By Dr Naresh Purohit

New Delhi: Drug addiction is a complex and widespread health issue in India and across the world. However, despite increasing crackdowns on drug cartels in India by law enforcement agencies, drug use and cases reported under the Narcotic Drugs and Psychotropic Substances (NDPS) Act, 1985 are on the rise.

The National Crime Records Bureau (NCRB) reported nearly 60,000 cases under the NDPS Act in 2020 – marking a two-fold increase in the last decade alone. This raises questions about the efficacy of current legal frameworks in deterring drug abuse and addiction, and the constraints of solely focusing on supply-side strategies.

The NDPS Act 1985 criminalises both ‘possession of drugs for personal use/consumption’ and ‘possession of drugs for trafficking’ thereby treating both consumers and peddlers of drugs as criminals. This fails to acknowledge drug addiction as a disease, requiring treatment and rehabilitation, rather than punitive action. Further, crime data suggests a disproportionate focus of law enforcement agencies on cases of personal consumption of drugs rather than the root issue of drug trafficking. What is even more concerning is that despite the increase in drug busts, treatment and rehabilitation in case of drug addiction continue to be a low priority.

Drug menace has been rampant in the country and considerable drug addiction among the youth has been noticed at a high rate in many states and the situation is very alarming. 

According to a  recent United Nation Drug Control Programme (UNDCP) report estimates the active and known number of drug addicts at an approximation of 70,000 all inclusive of women. This number however is much depressed than the actual active cases. Also 25.5 million people pan globe are suffering from the issues relating to drug addiction.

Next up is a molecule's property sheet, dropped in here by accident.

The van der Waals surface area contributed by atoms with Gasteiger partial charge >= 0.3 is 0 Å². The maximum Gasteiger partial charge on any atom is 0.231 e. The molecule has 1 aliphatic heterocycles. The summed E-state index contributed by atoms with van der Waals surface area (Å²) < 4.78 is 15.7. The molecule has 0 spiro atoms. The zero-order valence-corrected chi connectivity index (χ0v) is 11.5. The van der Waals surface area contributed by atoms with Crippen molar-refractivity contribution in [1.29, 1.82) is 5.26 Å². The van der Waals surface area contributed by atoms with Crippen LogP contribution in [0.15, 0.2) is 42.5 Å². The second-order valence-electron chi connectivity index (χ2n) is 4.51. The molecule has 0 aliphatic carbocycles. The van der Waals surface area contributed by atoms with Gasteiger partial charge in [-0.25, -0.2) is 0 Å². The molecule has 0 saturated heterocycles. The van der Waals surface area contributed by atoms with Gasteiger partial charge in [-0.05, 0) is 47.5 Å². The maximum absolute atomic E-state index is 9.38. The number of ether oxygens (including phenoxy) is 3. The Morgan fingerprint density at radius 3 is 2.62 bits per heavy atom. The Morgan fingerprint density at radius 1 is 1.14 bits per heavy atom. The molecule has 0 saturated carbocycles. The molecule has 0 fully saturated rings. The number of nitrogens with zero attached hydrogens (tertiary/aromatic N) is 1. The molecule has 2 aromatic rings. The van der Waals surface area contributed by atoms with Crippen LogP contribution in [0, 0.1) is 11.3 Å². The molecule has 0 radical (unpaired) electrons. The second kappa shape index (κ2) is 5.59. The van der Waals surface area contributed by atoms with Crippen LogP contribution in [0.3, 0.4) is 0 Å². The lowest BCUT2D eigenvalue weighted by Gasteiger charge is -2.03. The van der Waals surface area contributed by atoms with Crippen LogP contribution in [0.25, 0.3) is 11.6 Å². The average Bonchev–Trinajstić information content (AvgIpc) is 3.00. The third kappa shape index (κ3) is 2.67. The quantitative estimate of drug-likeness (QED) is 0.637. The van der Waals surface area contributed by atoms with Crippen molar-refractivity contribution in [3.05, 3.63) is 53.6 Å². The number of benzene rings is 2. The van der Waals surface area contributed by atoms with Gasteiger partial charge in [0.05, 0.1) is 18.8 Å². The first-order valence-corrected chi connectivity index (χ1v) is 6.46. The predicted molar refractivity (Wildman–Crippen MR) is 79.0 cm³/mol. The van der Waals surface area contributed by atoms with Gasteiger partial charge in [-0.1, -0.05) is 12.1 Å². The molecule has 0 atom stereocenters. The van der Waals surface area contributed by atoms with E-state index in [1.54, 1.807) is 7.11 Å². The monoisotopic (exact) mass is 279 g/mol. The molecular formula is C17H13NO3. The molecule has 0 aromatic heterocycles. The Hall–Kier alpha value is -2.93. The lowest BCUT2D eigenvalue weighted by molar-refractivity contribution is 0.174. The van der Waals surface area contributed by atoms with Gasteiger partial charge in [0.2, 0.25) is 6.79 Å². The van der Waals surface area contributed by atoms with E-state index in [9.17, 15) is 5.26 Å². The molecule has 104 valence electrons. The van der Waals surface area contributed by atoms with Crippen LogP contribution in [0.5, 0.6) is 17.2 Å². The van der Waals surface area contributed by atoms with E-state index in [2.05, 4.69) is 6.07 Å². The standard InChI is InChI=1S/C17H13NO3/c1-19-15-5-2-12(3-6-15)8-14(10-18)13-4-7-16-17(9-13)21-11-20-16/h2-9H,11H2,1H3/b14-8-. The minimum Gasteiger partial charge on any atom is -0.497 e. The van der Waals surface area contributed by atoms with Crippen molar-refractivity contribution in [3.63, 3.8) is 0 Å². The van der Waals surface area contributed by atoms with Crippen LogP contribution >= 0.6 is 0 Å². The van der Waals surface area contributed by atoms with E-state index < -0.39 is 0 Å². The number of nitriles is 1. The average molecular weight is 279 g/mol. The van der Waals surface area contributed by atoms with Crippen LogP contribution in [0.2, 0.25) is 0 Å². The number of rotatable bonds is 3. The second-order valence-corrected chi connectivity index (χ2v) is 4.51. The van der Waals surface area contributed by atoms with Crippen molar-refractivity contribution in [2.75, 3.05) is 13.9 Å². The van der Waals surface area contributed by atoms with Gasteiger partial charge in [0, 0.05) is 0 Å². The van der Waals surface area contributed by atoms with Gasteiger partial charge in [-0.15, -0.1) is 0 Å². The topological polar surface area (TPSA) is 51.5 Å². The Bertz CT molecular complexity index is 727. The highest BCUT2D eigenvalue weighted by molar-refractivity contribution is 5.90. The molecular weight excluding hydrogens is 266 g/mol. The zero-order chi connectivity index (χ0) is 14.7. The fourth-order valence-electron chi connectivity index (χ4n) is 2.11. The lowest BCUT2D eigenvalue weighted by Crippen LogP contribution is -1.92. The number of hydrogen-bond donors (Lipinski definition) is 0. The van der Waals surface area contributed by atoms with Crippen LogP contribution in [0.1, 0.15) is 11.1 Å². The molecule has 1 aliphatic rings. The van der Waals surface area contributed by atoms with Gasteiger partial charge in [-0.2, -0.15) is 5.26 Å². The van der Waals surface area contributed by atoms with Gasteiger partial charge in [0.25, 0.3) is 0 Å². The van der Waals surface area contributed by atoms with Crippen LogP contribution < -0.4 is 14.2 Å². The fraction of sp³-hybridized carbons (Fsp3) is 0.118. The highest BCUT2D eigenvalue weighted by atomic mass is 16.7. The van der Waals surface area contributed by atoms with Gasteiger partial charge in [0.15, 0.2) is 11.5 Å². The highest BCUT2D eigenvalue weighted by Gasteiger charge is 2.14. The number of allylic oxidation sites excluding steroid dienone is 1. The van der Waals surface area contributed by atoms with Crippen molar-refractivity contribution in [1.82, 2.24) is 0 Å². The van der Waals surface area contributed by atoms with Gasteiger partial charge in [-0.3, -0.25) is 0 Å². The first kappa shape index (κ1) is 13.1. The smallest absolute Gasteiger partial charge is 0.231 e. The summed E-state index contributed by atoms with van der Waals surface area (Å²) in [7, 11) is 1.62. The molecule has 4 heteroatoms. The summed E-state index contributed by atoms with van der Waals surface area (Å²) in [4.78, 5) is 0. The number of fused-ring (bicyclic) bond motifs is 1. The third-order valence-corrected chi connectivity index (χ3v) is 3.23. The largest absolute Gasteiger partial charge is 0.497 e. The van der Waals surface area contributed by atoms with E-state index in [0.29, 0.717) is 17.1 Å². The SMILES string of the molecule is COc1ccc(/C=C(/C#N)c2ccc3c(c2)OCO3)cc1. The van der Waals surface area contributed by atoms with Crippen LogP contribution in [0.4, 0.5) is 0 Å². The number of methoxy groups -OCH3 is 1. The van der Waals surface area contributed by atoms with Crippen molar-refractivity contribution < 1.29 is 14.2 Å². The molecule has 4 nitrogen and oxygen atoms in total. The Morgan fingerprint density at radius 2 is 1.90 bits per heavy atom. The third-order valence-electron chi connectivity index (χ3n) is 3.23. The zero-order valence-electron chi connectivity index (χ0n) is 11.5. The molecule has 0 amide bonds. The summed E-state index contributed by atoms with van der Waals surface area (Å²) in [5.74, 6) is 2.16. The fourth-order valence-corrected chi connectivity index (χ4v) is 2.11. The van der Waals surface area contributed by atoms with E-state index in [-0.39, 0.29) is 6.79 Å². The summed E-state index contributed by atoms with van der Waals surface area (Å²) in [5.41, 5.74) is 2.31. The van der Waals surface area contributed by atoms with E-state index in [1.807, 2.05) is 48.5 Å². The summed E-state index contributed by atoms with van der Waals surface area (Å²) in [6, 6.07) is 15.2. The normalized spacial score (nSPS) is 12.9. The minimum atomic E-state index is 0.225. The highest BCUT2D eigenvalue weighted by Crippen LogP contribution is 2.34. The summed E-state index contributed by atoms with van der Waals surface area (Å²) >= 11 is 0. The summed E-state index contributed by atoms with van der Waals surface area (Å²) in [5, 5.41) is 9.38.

The prevalence of any degree of drug addiction in any society is a threat to one and all. This menace always has the potential of spiralling out, especially among the youth population and has the tendency of rooting deeper among various cohorts of the society.

Scientifically, drug addiction is categorised as a neurobiological disease. Once convinced to take any specific drug, it is a huge challenge to be cleansed out of it. Most of the drug addicts despise the processes of de-addiction. A big chunk of addicts die of causes related directly or indirectly to their addiction problems. 

Drug addiction is a disease more lethal than cancer. A growing number of people successfully beat the latter but the people afflicted by the former one are barely able to return to their pre-addictive happy and peaceful days. 

It is to be noted that once addicted to any substance, the nature of the person changes drastically and keeps on changing for enhanced levels of aggression. Once high on drugs, the behavior and other things seem to be in control. On the contrary, while craving for drugs the behavior becomes so uncontrollable that a person fears his own self and own instincts. 

Fellow peers, friends and the extended networking always make it possible to get hold of drugs that is needed. This easy accessibility makes the problem grave. Addicts steadily involve more and more people into the disease and end up impacting the larger society. 

Drug abuse is the illicit, non-medical use of several substances which includes alcohol, heroin, cocaine, opium, marijuana. 

The Constitution of India in this concern directs the state to secure the health for each individual and guides to preclude the utilisation of drugs which are harmful to health. It was a direct result of this promise that the NDPS Act, 1985 was passed, yet drug abuse has been rampant in the country.